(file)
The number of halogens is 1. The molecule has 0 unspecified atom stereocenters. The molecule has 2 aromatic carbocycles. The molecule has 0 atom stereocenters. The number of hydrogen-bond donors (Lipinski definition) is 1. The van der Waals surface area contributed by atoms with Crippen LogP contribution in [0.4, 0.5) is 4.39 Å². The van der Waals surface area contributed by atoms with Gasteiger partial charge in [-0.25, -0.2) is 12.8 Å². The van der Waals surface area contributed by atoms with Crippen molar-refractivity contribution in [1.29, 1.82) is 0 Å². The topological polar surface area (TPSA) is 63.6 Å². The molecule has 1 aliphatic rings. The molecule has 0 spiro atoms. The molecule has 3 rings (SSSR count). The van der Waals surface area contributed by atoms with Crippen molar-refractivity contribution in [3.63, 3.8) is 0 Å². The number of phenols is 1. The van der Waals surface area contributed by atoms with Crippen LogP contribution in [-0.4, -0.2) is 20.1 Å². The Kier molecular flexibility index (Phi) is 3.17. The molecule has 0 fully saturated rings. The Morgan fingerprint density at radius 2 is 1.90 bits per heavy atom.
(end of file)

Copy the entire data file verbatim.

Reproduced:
The number of halogens is 1. The molecule has 0 unspecified atom stereocenters. The molecule has 2 aromatic carbocycles. The molecule has 0 atom stereocenters. The number of hydrogen-bond donors (Lipinski definition) is 1. The van der Waals surface area contributed by atoms with Crippen LogP contribution in [0.4, 0.5) is 4.39 Å². The van der Waals surface area contributed by atoms with Gasteiger partial charge in [-0.25, -0.2) is 12.8 Å². The van der Waals surface area contributed by atoms with Crippen molar-refractivity contribution in [1.29, 1.82) is 0 Å². The topological polar surface area (TPSA) is 63.6 Å². The molecule has 1 aliphatic rings. The molecule has 0 spiro atoms. The molecule has 3 rings (SSSR count). The van der Waals surface area contributed by atoms with Crippen molar-refractivity contribution in [3.63, 3.8) is 0 Å². The number of phenols is 1. The van der Waals surface area contributed by atoms with Crippen LogP contribution in [-0.4, -0.2) is 20.1 Å². The Kier molecular flexibility index (Phi) is 3.17. The molecule has 0 fully saturated rings. The Morgan fingerprint density at radius 2 is 1.90 bits per heavy atom.